Six weeks in a remote Bolivian village, constructing a footbridge in sweltering temperatures, for just 30 people. And the nearest city with a comfortable bed and shower is more than six hours away.
Not tops on the travel list for most people, but most people aren’t part of Western’s chapter of Engineers in Action (EIA) who, for the third time, are eagerly anticipating helping rural communities bridge their gaps in geographic, economic and social isolation.
“Going halfway around the world to spend six weeks in the hot sun of Bolivia to build a bridge for 30 people – it does sound odd when you think about it like that,” said Jake Hogan, a fifth-year Engineering student and Western EIA project manager. “But this community has had multiple people die in the last few years, so the sense of urgency for a safe river crossing is there.”
Hogan, along with five other Western engineering students, will join the EIA team from the University of Alberta this May as they travel an hour south of Pojo, Bolivia, to construct a footbridge for villagers.
Since 2006, EIA’s bridge program, has seen hundreds of students from 32 universities across the globe design and build 77 footbridges alongside rural communities in 11 countries, effectively connecting nearly 150,000 previously isolated people to essential resources. Western, McGill, Toronto and Alberta are the Canadian university members.
“It’s definitely not something that appeals to everybody but, for me, when I think about the opportunity, it sounds great,” continued Hogan, who is making his second trip to Bolivia. This past summer, Western’s EIA joined a team from the University of Toronto to construct a pedestrian bridgein the community of Lipez.
Flooding in regions of Bolivia, usually around November to April, regularly makes many rivers uncrossable, producing dangerous situations for residents to get access to hospitals, markets or schools.
“Access to agricultural land is also one of the biggest needs,” said Western EIA team member and fourth-year Engineering student Caspar Bain, who will also be returning to Bolivia this year to construct his second bridge. “The community we’re working with this year is sort of split on both sides of the river and, since they have to cross so often, villagers are putting themselves in danger attempting to cross with water almost two metres deep and flowing very fast. There’s no way for them to get across.”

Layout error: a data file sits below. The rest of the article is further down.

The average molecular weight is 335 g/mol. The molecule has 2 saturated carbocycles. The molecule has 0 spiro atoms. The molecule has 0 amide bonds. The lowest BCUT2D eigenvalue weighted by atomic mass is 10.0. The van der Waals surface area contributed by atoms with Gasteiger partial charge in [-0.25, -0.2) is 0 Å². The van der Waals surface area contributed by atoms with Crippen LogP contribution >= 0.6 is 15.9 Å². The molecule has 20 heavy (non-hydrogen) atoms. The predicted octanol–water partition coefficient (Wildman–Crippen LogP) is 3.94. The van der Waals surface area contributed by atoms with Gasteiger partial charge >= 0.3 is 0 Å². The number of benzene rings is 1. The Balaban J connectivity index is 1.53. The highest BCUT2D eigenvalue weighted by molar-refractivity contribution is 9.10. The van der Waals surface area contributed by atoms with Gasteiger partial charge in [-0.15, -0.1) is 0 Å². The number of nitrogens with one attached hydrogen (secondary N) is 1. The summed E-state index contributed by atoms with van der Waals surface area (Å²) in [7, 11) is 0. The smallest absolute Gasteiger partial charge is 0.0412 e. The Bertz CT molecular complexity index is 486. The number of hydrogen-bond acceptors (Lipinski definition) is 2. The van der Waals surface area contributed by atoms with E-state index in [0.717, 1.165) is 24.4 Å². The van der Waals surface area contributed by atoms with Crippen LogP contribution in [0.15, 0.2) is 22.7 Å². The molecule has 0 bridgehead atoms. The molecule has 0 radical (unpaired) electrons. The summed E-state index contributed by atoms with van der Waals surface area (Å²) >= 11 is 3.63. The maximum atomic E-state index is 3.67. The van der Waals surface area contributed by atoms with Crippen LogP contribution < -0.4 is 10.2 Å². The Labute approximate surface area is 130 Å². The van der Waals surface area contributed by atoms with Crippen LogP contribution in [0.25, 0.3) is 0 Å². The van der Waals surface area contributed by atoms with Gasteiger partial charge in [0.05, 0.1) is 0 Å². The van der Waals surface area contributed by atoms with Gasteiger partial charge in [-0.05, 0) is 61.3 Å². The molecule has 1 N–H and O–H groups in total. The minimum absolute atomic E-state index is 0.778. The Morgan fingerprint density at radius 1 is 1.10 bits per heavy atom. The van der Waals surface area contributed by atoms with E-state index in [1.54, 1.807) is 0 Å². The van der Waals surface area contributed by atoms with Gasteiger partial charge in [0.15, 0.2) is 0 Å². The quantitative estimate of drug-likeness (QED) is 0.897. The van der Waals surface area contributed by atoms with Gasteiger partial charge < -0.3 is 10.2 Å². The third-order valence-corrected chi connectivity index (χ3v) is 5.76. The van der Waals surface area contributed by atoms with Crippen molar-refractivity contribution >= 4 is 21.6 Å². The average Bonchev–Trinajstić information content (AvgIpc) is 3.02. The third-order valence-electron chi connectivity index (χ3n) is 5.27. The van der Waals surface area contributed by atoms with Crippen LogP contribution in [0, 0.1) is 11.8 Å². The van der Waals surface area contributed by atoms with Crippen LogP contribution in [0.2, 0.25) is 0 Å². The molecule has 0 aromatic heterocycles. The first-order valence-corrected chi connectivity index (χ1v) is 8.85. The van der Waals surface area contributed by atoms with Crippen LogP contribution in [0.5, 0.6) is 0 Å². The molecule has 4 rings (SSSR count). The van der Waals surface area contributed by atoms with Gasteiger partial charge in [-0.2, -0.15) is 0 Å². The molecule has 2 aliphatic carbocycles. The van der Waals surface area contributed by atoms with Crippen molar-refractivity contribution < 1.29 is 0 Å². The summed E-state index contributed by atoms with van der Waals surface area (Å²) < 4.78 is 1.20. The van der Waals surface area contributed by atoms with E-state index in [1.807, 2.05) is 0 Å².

Hogan recalled last year, as a rookie bridge builder, the daunting task. Learning his accommodation for the six weeks was to be an air mattress on the floor of a local restaurant was just the start; he then took in the construction site.
“This first day you get there and see the site, and meet the people you’ll be working with, it’s like there’s no way we’re going be able to build a bridge across here. It’s just not going to happen,” he laughed. “But as the process goes on, and you learn to work together, it all just starts to fall together and you’re then blown away by what can be accomplished.”
Not being able to pop down to the local lumber store to pick up supplies, Hogan recalled at one point the need to improvise when it came to having to bend rebar for a portion of the bridge.
“We were taking them and bending them around trees,” he said. “The ideas people come up with on a project like this are really cool. The whole constructions process is pretty incredible.”
Western’s EIA team continue to work towards fundraising efforts before taking off in early May, with each team needing to raise between $20,000 to $25,000 to help cover the cost of bridge materials and travel expenses for each member. The team is currently offering sponsorship packages for local businesses to be part of the project with more information available by emailing WesternUniversityEIA@gmail.com.
“We are matched up with working engineers on site, so it allows the students to get that professional experience as well. It’s great hands-on learning,” said Bain. While building bridges is quite the undertaking, it’s well worth the sweat equity each students puts in, he added.
“We’re out their mixing concrete by hand, sweating in hot sun for weeks and it is so tiring, but so worth it at the same time.”
Hogan echoed those feelings. Last summer when the team finished the work and were able to walk across the bridge for the first time, he recalls “running back and forth like a hundred times.
“I’m never going to get to do something like this again in my life. It’s relevant to what we’re learning in school, you get to offer a tremendous benefit to a small community and it’s great work experience.”